The first day of our canoeing adventure along the Gulf Coast in the Everglades, I discovered a key difference between canoeing in the Everglades and canoeing down a river. There’s only one way to get lost when you canoe downstream on a small river: failure to stop at the pick up point.
Canoeing in the Everglades was a completely different story. We had a permit to camp on a particular Key each night of our trip. Our first day, we were supposed to paddle about 7 miles to Rabbit Key. Unfortunately, we started out heading down the wrong channel through the mangroves. As we paddled around trying to identify openings between tiny mangrove islands that matched shapes on our map, I realized how little a map drawn from an aerial perspective reflects what land looks like from the water.
As the navigator, I eventually gave up on the map all together, picked a channel that pointed generally Southwest, and took us through the maze of mangroves until we hit the Gulf. Assuming we were West of our destination, we paddled East.
Paddling along the Gulf Coast through swells of salt water in a canoe identical to the canoes we’d paddled as children was a completely surreal experience in and of itself. Then, we spotted a dolphin about 50 yards from our canoe. It was a joyful sort of strange.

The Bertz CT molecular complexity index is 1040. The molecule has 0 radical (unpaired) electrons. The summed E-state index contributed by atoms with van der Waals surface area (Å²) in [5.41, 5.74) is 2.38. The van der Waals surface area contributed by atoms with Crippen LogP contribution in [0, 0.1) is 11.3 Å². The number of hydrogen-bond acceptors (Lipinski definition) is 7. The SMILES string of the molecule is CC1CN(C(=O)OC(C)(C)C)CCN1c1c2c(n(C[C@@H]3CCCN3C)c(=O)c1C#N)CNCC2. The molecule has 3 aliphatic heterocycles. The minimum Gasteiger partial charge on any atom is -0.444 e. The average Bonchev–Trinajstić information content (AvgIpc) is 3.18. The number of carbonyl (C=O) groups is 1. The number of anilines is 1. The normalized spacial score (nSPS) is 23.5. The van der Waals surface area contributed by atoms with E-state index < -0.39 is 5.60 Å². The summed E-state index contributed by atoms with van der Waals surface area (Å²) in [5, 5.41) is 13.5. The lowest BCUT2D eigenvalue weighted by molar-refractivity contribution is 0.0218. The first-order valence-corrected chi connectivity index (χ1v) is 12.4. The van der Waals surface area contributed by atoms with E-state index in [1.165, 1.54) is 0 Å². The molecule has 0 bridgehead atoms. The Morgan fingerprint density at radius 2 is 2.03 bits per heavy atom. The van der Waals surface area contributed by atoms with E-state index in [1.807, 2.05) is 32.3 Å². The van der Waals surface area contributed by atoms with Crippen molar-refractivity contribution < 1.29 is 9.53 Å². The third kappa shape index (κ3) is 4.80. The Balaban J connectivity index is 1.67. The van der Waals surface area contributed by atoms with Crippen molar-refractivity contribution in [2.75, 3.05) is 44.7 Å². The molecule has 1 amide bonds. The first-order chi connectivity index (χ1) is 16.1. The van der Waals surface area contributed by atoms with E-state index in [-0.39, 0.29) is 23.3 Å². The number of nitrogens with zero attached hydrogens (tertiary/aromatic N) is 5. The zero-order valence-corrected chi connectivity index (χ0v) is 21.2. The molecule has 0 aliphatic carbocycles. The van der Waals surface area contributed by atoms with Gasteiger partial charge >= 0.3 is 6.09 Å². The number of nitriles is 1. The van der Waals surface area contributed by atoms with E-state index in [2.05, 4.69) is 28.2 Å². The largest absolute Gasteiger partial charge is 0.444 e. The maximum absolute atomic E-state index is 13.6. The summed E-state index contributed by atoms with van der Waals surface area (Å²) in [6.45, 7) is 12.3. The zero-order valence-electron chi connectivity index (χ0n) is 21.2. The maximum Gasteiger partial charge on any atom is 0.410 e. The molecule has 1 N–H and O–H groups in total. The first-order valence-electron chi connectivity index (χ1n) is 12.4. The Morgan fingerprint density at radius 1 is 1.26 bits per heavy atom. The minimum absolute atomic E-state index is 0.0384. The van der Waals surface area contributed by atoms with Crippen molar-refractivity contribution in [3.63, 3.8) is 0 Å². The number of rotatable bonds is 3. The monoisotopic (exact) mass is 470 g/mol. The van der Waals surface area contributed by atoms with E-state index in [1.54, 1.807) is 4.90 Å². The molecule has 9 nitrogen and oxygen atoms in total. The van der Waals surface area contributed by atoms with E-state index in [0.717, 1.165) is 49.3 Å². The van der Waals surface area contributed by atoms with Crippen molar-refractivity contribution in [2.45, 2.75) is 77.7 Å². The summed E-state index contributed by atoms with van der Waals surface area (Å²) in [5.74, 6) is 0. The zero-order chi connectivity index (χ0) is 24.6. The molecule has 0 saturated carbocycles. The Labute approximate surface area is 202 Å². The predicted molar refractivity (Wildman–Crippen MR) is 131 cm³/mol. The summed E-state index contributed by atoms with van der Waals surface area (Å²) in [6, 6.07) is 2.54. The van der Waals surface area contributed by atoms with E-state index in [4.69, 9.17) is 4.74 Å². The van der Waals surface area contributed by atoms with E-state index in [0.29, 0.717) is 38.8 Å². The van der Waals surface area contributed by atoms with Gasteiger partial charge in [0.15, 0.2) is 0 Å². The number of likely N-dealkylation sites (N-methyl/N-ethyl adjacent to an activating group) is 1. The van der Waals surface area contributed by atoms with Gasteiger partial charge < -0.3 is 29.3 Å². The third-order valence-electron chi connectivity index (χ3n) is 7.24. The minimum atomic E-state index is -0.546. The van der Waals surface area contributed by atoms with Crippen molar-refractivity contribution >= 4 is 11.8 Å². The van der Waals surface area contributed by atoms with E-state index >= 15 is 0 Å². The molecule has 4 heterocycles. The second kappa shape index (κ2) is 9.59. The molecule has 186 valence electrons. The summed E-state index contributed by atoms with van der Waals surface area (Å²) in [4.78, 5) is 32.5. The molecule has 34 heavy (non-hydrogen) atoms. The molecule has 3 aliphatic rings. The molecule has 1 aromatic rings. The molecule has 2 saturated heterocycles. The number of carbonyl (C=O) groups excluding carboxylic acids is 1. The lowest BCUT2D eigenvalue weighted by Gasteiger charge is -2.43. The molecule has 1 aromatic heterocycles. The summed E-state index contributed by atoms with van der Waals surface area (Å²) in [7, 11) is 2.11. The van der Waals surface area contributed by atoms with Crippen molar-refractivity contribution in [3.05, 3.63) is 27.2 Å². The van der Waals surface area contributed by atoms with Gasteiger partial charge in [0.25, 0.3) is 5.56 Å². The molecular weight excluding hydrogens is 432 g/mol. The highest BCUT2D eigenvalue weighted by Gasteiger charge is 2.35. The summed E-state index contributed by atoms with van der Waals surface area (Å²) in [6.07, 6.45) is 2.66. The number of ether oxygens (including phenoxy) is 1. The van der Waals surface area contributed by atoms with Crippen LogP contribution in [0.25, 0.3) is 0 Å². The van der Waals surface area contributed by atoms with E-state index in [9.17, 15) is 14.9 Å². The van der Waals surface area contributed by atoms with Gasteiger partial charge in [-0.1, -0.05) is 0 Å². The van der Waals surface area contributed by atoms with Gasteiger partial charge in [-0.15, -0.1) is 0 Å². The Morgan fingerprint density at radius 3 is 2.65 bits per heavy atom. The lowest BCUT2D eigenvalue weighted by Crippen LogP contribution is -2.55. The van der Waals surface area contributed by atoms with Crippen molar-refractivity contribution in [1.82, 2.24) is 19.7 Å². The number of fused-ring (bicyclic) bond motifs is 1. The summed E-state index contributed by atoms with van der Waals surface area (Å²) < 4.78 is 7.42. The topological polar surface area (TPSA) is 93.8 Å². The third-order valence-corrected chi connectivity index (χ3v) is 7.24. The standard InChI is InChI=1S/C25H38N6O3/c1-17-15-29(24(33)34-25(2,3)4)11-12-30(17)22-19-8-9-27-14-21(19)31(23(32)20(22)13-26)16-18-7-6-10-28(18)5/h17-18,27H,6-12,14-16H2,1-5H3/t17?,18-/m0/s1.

After having paddled long and hard in the Gulf (which is not at all like paddling down a river) we decided to break for food and try to locate ourselves on the map. We figured we might just stay where we were. We were rapidly running out of daylight and we really wanted to have our campsite setup before dark.
We took a walk around the island we’d stopped on, trying to get a sense of what it might look like on our map. Fortunately, we stumbled across a sign that identified the Key we had landed on. It was Rabbit Key, the key we were supposed to spend the night on. While this was mostly pure luck, Pat was still impressed by my sense of direction (too bad it doesn’t seem to work in the Chattanooga area).
Taking some advice someone had given us, we found a suitable spot to pitch our tent where there was plenty of wind. Then, we pulled our canoe well up out of the water so it wouldn’t float away at high tide. We ate quickly and went to bed, exhausted.
In the middle of the night, I woke up and went out to heed the call of nature. When I looked up at the night sky, I’d never felt so close to the stars. I’ve been to the top of Maunakea, which is supposed to be one of the best places in the world to see the stars, but here at sea level on a tiny key in the Everglades, it seemed like the stars were within arms reach. It was astonishing.